Thinking of getting started with quail...

Discussion in 'Quail' started by WallTenters, Mar 22, 2011.

  1. WallTenters

    WallTenters Songster

    Feb 16, 2010
    Sweet Home, OR
    So these little buggars have caught my eye. I love the look of the Mountain Quail, but I keep reading how difficult they are to keep and I don't think I'd want to start out with something like that having never owned quail before. So instead I was thinking of Manchurian Coturnix. Any feedback on these birds is appreciated.

    I'm mostly interested in them because we live in town and can't keep as many chickens here for me to get my chickie fix, so our chickens are at a friend's house. Because the quail (from what I've been told) are not as loud and don't have the same space requirements as chickens... [​IMG]

    I do have many questions, but I'll start with these...

    If housed outside, would they need added heat in the winter time?

    Do folks on here have better luck with wire, shavings or even sand?
    ... I just think wire may only contribute to the heating problems.
    If I used shavings, how deep should the litter be? What about with sand?

    I've really fallen in love with the nipple waterers for our chickens. Would the quail do well with these, do you think?

    Would it be better labor, etc. wise to house them in a colony type environment during the winter? If this were the case, I might be able to move them into our shed/garage and have a heat lamp in there (would they also need a regular light?) and that would solve the problem with the heating. Any thoughts on this?

  2. Well for starters keep in mind you are in very cold country. My folks lived in Terrabonne for many years. Deffinately keep them enclosed in the winter. Not just from the cold but from the wind. The advantage of wire floors is that it is more sanitary. Not nearly as many disease problems. One thing you may try is weather or not you put your birds in for the winter is mounting your heating lamps upside down under the flooring of your coop with an additional screen so that the poo doesn't affect it. Just a thought.
  3. Rainwolf

    Rainwolf De La Menagerie

    Aug 4, 2010
    Seattle, WA
    My Coop
    First thing you want to do is check your local laws about quails. some places have licenses etc that need to be in place before you get birds.

    Coturnix do not need heat in the winter if they are full grown adults. They can handle down to 0F with no extra heat. They do need shelter that is weather proof. and I put a roof over entire area since they are not the brightest bulb sometimes and will sit in the rain. I also add some corn to their feed in the winter if they want it. (separate feeder)

    Floor: I use 1/4" hardwire clothe this allows the droppings to be under the cage and not in the cage. I would suggest placing some areas inside where they can get off the wire. I use cardboard flats from the stores (costco), put sand or shavings in the flat and watch them have a blast. when box is falling apart I pull and place in my compost pile and put a new flat in the cage.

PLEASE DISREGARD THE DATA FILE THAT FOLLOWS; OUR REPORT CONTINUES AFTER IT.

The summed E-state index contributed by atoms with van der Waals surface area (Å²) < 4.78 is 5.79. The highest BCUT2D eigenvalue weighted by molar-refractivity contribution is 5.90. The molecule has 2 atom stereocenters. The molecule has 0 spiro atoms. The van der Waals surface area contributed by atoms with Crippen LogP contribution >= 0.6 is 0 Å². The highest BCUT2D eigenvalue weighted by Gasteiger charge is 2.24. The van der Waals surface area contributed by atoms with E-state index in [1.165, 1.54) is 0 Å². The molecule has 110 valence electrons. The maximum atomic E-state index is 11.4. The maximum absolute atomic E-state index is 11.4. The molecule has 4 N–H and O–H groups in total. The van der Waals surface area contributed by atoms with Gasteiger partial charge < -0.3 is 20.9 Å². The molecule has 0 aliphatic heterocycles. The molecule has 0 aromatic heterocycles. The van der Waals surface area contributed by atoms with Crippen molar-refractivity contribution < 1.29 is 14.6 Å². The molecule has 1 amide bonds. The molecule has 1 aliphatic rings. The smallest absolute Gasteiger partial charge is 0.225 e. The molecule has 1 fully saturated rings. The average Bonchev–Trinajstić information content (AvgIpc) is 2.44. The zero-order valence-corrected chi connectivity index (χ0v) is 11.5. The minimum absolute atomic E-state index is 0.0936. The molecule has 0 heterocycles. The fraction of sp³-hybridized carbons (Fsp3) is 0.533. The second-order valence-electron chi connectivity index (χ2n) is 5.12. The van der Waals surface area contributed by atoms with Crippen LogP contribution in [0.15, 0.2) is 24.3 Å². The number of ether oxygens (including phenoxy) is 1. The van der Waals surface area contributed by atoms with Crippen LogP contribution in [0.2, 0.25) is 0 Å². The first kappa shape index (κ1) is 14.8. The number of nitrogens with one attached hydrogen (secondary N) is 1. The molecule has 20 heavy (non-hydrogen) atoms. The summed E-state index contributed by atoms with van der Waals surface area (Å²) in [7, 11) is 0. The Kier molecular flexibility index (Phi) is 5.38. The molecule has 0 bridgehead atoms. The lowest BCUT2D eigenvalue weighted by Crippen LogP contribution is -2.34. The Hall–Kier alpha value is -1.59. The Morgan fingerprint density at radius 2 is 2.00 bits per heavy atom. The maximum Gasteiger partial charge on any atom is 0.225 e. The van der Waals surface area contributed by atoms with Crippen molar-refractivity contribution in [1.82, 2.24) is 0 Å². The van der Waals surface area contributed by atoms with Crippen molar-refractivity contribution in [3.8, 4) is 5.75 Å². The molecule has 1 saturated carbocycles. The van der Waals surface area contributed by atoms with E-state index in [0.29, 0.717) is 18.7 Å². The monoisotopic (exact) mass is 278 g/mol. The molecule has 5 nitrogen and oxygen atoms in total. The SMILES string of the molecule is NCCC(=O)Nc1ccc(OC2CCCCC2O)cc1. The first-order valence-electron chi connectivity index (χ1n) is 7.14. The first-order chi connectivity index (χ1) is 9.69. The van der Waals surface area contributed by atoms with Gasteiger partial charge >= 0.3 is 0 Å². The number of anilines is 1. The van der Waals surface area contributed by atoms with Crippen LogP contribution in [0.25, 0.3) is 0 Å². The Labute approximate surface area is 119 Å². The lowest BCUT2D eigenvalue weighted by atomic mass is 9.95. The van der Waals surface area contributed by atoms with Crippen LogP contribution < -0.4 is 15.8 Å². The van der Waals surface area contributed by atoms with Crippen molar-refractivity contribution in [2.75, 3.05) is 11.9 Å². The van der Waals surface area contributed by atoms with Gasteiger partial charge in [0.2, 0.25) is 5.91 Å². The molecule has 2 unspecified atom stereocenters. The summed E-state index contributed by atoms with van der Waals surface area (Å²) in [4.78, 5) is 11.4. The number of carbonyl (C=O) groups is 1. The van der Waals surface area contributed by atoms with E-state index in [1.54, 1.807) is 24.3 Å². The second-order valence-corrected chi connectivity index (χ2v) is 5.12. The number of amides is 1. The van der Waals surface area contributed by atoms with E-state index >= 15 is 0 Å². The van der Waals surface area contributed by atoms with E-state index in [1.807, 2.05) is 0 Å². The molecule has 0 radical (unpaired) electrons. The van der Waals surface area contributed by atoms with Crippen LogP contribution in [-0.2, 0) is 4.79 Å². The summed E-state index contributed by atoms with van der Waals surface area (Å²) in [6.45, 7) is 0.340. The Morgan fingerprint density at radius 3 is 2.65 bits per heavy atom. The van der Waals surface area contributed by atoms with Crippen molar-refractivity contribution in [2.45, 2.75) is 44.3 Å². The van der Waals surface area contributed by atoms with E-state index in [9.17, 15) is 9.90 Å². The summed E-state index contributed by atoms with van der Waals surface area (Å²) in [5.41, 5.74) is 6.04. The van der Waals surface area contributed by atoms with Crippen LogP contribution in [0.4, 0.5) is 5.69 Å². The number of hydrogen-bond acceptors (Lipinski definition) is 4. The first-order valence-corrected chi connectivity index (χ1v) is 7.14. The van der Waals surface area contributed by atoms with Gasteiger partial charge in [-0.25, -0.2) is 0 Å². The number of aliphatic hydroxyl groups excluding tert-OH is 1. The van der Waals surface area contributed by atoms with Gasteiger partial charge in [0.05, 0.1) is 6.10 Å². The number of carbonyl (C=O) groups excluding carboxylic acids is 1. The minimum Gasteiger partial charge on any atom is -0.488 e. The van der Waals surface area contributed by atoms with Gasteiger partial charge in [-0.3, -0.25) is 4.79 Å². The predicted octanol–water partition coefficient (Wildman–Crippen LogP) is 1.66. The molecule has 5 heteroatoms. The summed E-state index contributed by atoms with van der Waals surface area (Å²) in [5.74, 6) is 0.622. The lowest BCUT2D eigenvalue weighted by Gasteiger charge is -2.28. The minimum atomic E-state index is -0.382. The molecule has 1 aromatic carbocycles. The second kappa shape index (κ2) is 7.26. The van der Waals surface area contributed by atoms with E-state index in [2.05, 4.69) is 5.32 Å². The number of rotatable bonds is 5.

Water: Mine will use nipple waterer as well as pop bottle waterer and trough waterer. I use the pop bottle ones the most since they can not accidentally bathe in them. They do with the nipple and trough ones some times.

    I have mine all in 1 very large cage in the winter and divide up into breeding colonies in the spring/summer/fall
    I do keep the cockerels in 1 pen and the hens in another. the large cage is used for grow out when the breeders are in their own pens.
  4. WallTenters

    WallTenters Songster

    Feb 16, 2010
    Sweet Home, OR
    Thanks for the replies so far, keep them coming! [​IMG] This last winter we had -32F in the morning for several days in a row.. our chickens are Dominiques, VERY cold hardy so they weren't affected.

    Bringing them in isn't a big problem. I can put them in the shed and just put some heat lamps out there for them. If they can handle 0F as adults I'll leave them outside until it's getting into the teens at night and then move them in, just to be safe.

    Also, what's a great source for quality, healthy birds? I'm not looking at getting them soon... maybe summertime at the soonest.
    As far as permits and such I've searched the internet but no luck, so I figured I'd just call ODFW tomorrow and find out what the cost is for the permit. I've had neighbors before that raised all kinds of game birds (legally, very nice setup) and they never complained about pricing on the permits, so hopefully it's not typical ODFW... in Oregon you have to have a permit to poo brown, and you better not do that near a river or stream.
  5. Stellar

    Stellar The Quail Lady

    Feb 6, 2010
    Tampa Bay
    I am always hatching my stock so I will have Manchurians available if you want them.
  6. peewee

    peewee Songster

    Sep 25, 2008
    Orlando, Florida
    Well I just wanted to say "Welcome to the addiction" . I can vouch for quailladys eggs. I had a great hatch from eggs that she sent me. And I would also suggest that you look at JJ's eggs as well. I have not hatched eggs from his stock but I did get some full grown birds and I can say that they are BIG and BEAUTIFUL.

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